The strength of applications such as HomeBank is that they easily
let you see where your money is going. You set up user-definable
categories ­ for example, pay check, rent, utilities, food,
clothing and so on ­ and then assign each transaction you add to
an account for one of these categories. The online facilities of
many banks may provide similar capabilities, but standalone
applications offer more finesse.

HomeBank is no exception and excels in this area, particularly
with its reporting tools. Want to know how much you spent on food
each month last year? How does that compare with the previous
year? Queries such as these are easily answered, and HomeBank can
present such reports in textual or graphical forms. Another handy
feature is budgeting, which lets you set spending limits for your

No binaries of HomeBank are currently available, but it is simple
to build the program yourself since the only significant
dependency is GTK. Doyen is currently seeking developers to help
with distro-specific packaging of HomeBank.

Grab a copy of LXF 87 for more open source loveliness!

3. In the news...

Good news for those looking to buy Linux-only PCs...

# Dell refunds unused Windows ... le&sid=440

A few years ago, much debate started up about Windows Refunds --
getting money back for unused copies of Windows that were bundled
with PCs. Now a Dell customer has succeeded in getting his money
back, after buying a laptop bundled with Windows. The customer, who
only wanted to run Linux, received the money, although Dell insists
that it is not a change in policy. See

# Oracle Linux uncovered ... le&sid=433

Oracle recently announced the release of their own version of Red
Hat Enterprise Linux, simply called Enterprise Linux or 'Unbreakable
Linux'. In a remarkably similar move to such projects as CentOS,
Oracle have decided to remove all Red Hat specific trademarks and
brand it as their own (all quite legit, of course). Click the above
link for Linux Format's own take on the new distro.

# Second KDE 4 snapshot released ... le&sid=436

The second snapshot of the eagerly anticipated KDE 4 is now
available, with binary packages for Kubuntu. As with the earlier
snapshot, there's nothing amazing to see yet, but this forms the
basis for developers to build apps around the KDE 4 framework.

4. This month on the forum

It seems that everyone is into Ubuntu now -- even Bill Clinton, as
reported on a BBC News page linked to by Sandinista. The former US
president told a Labour party conference that "society is important
because of ubuntu." Of course, he was referring to the world-view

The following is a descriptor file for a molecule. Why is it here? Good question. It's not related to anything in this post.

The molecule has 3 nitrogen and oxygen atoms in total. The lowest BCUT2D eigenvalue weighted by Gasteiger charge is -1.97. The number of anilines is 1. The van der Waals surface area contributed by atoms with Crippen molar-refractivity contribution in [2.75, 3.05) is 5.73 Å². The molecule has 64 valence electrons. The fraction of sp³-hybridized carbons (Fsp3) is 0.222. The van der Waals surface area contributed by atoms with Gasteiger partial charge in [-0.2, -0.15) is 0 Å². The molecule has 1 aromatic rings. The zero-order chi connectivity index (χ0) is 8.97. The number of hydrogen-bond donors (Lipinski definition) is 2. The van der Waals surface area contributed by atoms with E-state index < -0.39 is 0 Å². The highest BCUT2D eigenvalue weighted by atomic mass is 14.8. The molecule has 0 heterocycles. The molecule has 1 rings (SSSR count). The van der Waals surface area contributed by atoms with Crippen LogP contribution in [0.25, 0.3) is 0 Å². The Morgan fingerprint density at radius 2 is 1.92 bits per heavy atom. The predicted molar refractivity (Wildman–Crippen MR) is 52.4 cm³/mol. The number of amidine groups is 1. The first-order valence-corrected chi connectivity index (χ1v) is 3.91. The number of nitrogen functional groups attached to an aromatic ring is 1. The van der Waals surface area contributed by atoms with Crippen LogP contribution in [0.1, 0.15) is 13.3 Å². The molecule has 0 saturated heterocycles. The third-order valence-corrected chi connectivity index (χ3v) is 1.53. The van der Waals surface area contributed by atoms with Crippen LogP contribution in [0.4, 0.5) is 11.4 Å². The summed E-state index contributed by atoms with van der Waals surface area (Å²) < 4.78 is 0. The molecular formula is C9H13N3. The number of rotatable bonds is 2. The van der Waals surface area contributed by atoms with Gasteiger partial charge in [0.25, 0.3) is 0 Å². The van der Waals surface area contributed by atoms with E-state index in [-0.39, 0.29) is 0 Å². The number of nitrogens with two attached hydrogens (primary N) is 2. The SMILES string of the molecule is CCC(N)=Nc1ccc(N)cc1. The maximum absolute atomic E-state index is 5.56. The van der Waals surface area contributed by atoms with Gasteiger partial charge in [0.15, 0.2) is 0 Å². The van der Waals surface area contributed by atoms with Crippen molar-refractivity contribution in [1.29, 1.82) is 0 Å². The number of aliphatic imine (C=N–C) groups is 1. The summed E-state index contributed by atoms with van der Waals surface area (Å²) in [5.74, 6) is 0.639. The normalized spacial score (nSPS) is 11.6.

rather than the distro, but for us Linuxers it all sounds very
entertaining. Maybe next week we'll hear Kofi Annan talking about
the importance of "slacking". [1]

Christmas is rapidly approaching, and that ever-annoying question
rears its ugly head once again: what to buy people? Clearly 90% of
the population would be happy with a Nintendo Wii (no bias there, or
anything!) but LXF forum regulars also had plenty of other
suggestions. Kudos to Catgate for thinking of "a TV set without an
on button", and Towy71's nostalgic recollection of receiving a
"battle wagon" back in 1953. [2]

[1] ... pic&t=4306

[2] ... pic&t=4645

5. Special newsletter feature


Here's something we always get loads of questions about at Linux
Format: building programs from the source code. Many of you will
already be familiar with doing this, but if you're not, here's a
guide. Note that if you're a new Linux user, don't let this daunt
you -- most programs are available for Linux in binary package
format, so you don't have to do this often, but if you find a new
program that isn't yet in your distro's package repositories, you
may have to build it from source.

Typically, the source code will have a filename like
program-1.0.tar.gz or program-1.0.tar.bz2. They're the same, just
compressed using different programs. So download the file to your
hard drive, then open up a terminal window (eg Konsole or
Gnome-Terminal). If you've downloaded it to your desktop, you'll
need to enter:

cd Desktop

to switch into that directory. Otherwise, if you've just downloaded
it to your home directory, you can extract it straight away:

tar xfvz program-1.0.tar.gz

For files ending in .bz2, use:

tar xfvj program-1.0.tar.bz2

You'll see a list of files scroll down the screen, showing you what
has been extracted. You'll also see that it has made a new directory
to store these new files; switch into it as follows:

cd program-1.0/

Of course, replace 'program' with whatever was created. Now you can
start building. First, see if there're README and INSTALL files;